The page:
I can't find full RMAA results for what you have, but that codec on another board, tested at 16-bits, wasn't exactly spectacular...

http://www.hardwareluxx.de/Images/Alderwoo...ar%20output.htm


The first thing to demonstrate is that you're getting 16-bits out without distortion, and 24-bits out without distortion (at least down to ~ 18-20 bits). Having a noise floor substantially below the 18th-20th bit would help too.

That test lists 70dB SNR which is nominally (though not accurately) equal to about 12 bits.

Cheers,
David.
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Martin Kantola
post Jan 23 2009, 16:11
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QUOTE (2Bdecided @ Jan 23 2009, 05:47) *
I think your assumption that there's a likelihood of hearing a difference is very wide of the mark. There's a possibility, yes - but there's a stronger possibility that the sound from your laptop, like most other laptops, isn't all it's cracked up to be.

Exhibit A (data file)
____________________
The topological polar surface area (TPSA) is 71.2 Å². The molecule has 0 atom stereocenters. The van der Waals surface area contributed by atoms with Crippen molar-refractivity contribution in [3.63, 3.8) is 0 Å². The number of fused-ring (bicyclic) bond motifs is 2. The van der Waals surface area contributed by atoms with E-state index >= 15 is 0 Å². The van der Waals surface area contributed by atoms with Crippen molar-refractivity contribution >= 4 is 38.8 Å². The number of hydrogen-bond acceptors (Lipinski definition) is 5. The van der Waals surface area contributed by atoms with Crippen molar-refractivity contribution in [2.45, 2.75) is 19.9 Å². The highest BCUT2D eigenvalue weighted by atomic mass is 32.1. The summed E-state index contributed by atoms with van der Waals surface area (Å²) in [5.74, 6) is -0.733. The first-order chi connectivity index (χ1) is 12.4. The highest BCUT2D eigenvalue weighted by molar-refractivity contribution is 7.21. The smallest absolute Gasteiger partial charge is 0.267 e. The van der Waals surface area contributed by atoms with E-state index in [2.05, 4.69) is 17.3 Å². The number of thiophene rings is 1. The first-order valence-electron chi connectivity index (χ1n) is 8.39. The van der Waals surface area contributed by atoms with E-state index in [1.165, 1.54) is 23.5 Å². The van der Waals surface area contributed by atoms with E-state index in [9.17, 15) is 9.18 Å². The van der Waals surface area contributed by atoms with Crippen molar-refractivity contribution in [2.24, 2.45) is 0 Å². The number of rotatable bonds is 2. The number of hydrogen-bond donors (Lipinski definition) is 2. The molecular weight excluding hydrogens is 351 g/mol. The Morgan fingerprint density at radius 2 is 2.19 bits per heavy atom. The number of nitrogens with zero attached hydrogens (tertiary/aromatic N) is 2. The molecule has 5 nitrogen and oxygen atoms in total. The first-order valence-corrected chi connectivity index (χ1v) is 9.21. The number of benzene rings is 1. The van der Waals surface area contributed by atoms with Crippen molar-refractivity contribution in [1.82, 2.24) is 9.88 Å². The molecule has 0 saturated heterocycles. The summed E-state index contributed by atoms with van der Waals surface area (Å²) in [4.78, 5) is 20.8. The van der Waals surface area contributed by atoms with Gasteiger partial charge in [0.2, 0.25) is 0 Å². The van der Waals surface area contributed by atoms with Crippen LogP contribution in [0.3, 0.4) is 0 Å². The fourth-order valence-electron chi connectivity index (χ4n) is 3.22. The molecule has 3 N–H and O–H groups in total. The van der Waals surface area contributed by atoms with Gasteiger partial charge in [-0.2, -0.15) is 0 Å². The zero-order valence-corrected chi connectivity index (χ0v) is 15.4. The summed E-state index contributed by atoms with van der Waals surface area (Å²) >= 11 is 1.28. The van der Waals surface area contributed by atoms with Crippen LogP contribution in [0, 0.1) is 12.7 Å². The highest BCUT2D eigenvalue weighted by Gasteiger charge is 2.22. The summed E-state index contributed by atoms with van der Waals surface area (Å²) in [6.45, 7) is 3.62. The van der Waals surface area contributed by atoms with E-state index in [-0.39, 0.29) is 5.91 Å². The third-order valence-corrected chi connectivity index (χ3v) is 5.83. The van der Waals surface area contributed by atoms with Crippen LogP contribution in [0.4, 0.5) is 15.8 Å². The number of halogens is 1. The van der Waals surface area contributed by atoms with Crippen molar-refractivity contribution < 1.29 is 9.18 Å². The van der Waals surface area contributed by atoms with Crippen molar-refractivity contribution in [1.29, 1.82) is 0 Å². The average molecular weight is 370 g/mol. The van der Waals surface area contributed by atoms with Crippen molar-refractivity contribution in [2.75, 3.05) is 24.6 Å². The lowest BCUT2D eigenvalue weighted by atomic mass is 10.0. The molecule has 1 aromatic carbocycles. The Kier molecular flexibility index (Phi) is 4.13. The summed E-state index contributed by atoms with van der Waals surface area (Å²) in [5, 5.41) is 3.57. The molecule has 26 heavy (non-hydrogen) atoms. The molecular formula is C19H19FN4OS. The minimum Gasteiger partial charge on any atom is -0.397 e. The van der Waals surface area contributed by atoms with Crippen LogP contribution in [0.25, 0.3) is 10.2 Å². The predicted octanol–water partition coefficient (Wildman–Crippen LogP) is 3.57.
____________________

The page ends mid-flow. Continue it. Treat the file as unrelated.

Thank you for looking into this. What I'm doing is putting that 'assumption' of mine to the test with ABX. While I agree that my laptop sound is not anywhere near 24-bit performance, we can't ignore that there are several types of both distortion and noise. It's been pointed out that speaker distortion is very high in level, yet we can detect distortion of other kinds listening through one. FWIW, there are two fellow forumers at Gearslutz who scored a full 10/10 on this test, but they probably had much better equipment. You should know that I found testing with my laptop quite a challenge. It was anything but easy, and required a lot of focusing.

Martin
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2Bdecided
post Jan 23 2009, 16:30
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Found it...

http://www.gearslutz.com/board/so-much-gea...ot-audible.html

...interesting thread. Some amazing miscomprehension in there, but still interesting.

I'm not saying you can't hear it. My own algorithm (lossyWAV) says you can. (But I can't!). It's just that 90%+ of people who come to HA claiming to hear a difference between 16-bits and 24-bits, or 44.1kHz and 96kHz, are really hearing problems with their equipment.